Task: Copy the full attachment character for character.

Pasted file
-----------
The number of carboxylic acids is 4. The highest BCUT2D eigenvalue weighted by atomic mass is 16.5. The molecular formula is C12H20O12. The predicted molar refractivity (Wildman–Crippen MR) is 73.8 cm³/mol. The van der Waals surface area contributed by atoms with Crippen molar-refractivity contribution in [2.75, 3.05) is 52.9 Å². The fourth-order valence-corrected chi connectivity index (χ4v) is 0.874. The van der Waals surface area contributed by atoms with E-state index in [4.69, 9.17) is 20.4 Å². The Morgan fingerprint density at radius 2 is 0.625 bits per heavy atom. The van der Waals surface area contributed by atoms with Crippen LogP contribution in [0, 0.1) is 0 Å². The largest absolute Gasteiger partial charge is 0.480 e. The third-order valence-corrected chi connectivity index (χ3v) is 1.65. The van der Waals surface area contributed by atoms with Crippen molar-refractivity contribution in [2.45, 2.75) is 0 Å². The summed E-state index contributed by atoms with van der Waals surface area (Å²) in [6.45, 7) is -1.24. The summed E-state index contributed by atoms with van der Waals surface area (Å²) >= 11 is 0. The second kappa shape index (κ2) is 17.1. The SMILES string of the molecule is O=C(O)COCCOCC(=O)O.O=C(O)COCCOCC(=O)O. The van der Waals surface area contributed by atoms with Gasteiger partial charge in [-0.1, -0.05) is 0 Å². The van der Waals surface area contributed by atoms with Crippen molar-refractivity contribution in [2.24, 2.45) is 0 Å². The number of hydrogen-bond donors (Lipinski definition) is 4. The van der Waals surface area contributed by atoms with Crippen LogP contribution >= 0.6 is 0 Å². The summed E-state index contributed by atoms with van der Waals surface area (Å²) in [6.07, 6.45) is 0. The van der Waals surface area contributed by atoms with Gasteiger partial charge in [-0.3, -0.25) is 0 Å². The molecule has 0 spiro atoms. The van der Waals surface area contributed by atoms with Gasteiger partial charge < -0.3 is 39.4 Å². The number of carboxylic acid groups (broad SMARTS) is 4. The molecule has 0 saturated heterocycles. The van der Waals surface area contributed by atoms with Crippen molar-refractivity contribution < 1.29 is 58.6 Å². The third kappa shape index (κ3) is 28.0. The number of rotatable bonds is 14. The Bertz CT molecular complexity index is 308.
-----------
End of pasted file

The number of carboxylic acids is 4. The highest BCUT2D eigenvalue weighted by atomic mass is 16.5. The molecular formula is C12H20O12. The predicted molar refractivity (Wildman–Crippen MR) is 73.8 cm³/mol. The van der Waals surface area contributed by atoms with Crippen molar-refractivity contribution in [2.75, 3.05) is 52.9 Å². The fourth-order valence-corrected chi connectivity index (χ4v) is 0.874. The van der Waals surface area contributed by atoms with E-state index in [4.69, 9.17) is 20.4 Å². The Morgan fingerprint density at radius 2 is 0.625 bits per heavy atom. The van der Waals surface area contributed by atoms with Crippen LogP contribution in [0, 0.1) is 0 Å². The largest absolute Gasteiger partial charge is 0.480 e. The third-order valence-corrected chi connectivity index (χ3v) is 1.65. The van der Waals surface area contributed by atoms with Crippen molar-refractivity contribution in [2.45, 2.75) is 0 Å². The summed E-state index contributed by atoms with van der Waals surface area (Å²) in [6.45, 7) is -1.24. The summed E-state index contributed by atoms with van der Waals surface area (Å²) >= 11 is 0. The second kappa shape index (κ2) is 17.1. The SMILES string of the molecule is O=C(O)COCCOCC(=O)O.O=C(O)COCCOCC(=O)O. The van der Waals surface area contributed by atoms with Gasteiger partial charge in [-0.1, -0.05) is 0 Å². The van der Waals surface area contributed by atoms with Crippen molar-refractivity contribution in [2.24, 2.45) is 0 Å². The number of hydrogen-bond donors (Lipinski definition) is 4. The van der Waals surface area contributed by atoms with Crippen LogP contribution >= 0.6 is 0 Å². The summed E-state index contributed by atoms with van der Waals surface area (Å²) in [6.07, 6.45) is 0. The van der Waals surface area contributed by atoms with Gasteiger partial charge in [-0.3, -0.25) is 0 Å². The molecule has 0 spiro atoms. The van der Waals surface area contributed by atoms with Gasteiger partial charge < -0.3 is 39.4 Å². The number of carboxylic acid groups (broad SMARTS) is 4. The molecule has 0 saturated heterocycles. The van der Waals surface area contributed by atoms with Crippen molar-refractivity contribution < 1.29 is 58.6 Å². The third kappa shape index (κ3) is 28.0. The number of rotatable bonds is 14. The Bertz CT molecular complexity index is 308.